I have been homeschool and now I am currently attending University at the age of 14 and my hook was my radio show. This is my first year and I am enjoying it. I am attending class with many students in my that have Masters and doctrines degrees. What universities expect from students is to become self-directed learners. It’s an easier a homeschooler to go through the transition from to post-secondary than it would be going from a mainstream school.
The homeschooling movement is growing in North America, and it’s no surprise. The home is a natural, rich soil for student learning. Even with public and private school students, parents remain a powerful force in the education of their children.
For most of history, children received vocational or advanced training in small, community settings such as apprenticeships or with home tutors. While regular teachers possess college and university degrees in specialized fields, evidence confirms that homeschool curricula, with the freedom of the homeschool environment along with the security and care of parent-teachers, consistently outperform classrooms taught by degreed professionals.
In short, the passion and dedication of parents seems to significantly outscore specialization. And of course, the disarray of public schools and the added expense of private schools only add to homeschooling’s appeal.
But what about after high school? The working world still presses job candidates for college degrees. College remains crucial for many North Americans. But for homeschoolers, some colleges fit far better than others. Below is TheBestSchools.org’s ranking of the 25 top homeschool-friendly colleges.
Like anyone else in the college-hunt, homeschoolers want academic excellence and rigor at a fair price—but in a healthy setting without the decadence prevalent in so much of North Americans higher education. In their search for the right college, homeschoolers have unique needs.
It is not enough to find a college that actively recruits homeschoolers; those schools might still fail to address the needs and interests of their homeschool applicants. All of the following schools have a history of accepting homeschool applicants. But we’ve gone farther in identifying three key features that commend these schools as “homeschool-friendly”:
It’s not that top universities are telling people directly to homeschool their kids. Instead, top schools are using a selection process that gives homeschooled kids a huge advantage. Here’s why:
1. Good grades are a commodity, so they don’t help in the admissions process.
Girls are doing so much better than boys in both standard high school courses and in standardized tests that their good grades and good scores don’t get girls into good colleges. It’s not enough anymore. White girls especially need a hook.
A hook is, ironically, something you are passionate about and engaged in that is outside of school. Top schools like Harvard and Stanford have always required a hook. Because when you’re in a room full of smart people, smart suddenly doesn’t matter—interesting is what matters.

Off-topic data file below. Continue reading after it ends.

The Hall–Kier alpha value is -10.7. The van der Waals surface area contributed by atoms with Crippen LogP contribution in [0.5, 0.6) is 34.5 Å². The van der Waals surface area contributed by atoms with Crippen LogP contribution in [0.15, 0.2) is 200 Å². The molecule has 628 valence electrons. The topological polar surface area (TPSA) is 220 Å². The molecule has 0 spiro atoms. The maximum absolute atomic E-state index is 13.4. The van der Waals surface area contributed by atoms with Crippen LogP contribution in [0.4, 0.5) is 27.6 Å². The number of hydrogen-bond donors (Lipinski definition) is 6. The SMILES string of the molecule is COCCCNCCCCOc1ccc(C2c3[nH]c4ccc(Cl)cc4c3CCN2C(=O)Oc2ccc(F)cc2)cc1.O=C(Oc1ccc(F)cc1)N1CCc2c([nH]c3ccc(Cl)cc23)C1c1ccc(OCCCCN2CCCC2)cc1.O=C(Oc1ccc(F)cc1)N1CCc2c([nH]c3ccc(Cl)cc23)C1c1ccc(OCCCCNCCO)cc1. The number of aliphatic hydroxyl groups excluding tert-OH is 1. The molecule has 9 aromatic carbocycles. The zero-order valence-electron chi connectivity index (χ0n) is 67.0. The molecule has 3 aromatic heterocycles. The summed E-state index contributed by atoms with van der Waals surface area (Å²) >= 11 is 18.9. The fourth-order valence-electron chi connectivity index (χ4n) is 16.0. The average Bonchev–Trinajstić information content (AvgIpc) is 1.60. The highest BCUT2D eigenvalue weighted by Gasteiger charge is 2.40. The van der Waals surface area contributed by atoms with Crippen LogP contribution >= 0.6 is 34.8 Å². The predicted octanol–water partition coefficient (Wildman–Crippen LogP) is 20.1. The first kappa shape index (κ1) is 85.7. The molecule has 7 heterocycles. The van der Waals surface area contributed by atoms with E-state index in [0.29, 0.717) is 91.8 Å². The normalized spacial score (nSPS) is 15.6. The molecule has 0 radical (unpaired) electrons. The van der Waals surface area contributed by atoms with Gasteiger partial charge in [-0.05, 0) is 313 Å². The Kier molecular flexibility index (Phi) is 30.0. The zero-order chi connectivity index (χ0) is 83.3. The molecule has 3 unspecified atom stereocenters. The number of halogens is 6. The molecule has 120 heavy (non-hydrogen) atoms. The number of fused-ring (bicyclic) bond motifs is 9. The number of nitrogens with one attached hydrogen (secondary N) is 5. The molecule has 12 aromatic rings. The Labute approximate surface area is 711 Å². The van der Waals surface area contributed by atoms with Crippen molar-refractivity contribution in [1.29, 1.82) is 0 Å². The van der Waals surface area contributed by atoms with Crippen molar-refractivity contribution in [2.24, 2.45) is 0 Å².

So Harvard, for example, makes a pile of all the applicants who have the grades and the scores to get into Harvard, and then they look for what they need: A violinist, a middle-hitter, a coxswain. Then they look for what else might be interesting. A ballerina, a professional actor, a published author, and so on.
It used to be you needed a hook only for the very top two or three schools. But now white girls need a hook for all the top schools.
2. Your kid will be evaluated on the stuff that is NOT school.
What this means is that top colleges are devaluing standardized tests. They don’t care if you learn the national curriculum. They don’t care if you can get an high score on the SAT. These achievements are commodified in the way that learning has been commodified. What really counts now is showing passion, drive, and accomplishment outside of standardized learning.
But now things start to make sense.
In general, a college degree is simply a ticket to play. It doesn’t matter what school you went to, unless you go to a very top school, say, top ten. In that case, the vetting process is so tough that it’s a huge endorsement to you to have the school on your resume, and there is a great network of students that will help you go through all stages of your career.
It’s no coincidence that the only undergraduate degrees that really give you an edge are from the schools that require achievements that school does not provide. You get that special hook outside of school. Not in it.
3. Going to school undermines endeavours that really impress admissions officers.
In fact, most of the hooks that get kids into top schools are driven by ingenuity and creativity. This is why Stanford accepted 27% of homeschool applicants and 5% of traditional applicants. And it’s why Conrad Tao got into Columbia without any AP classes or SAT tutors. He just had his piano and a GED.
But the blog Marginal Revolution has a great summary of how teachers in school suppress creativity because teachers don’t like creative kids.
So the only colleges that are really worth a student’s time and money are colleges that don’t value time spent in school. This is one of the biggest endorsements of homechooling that I have found.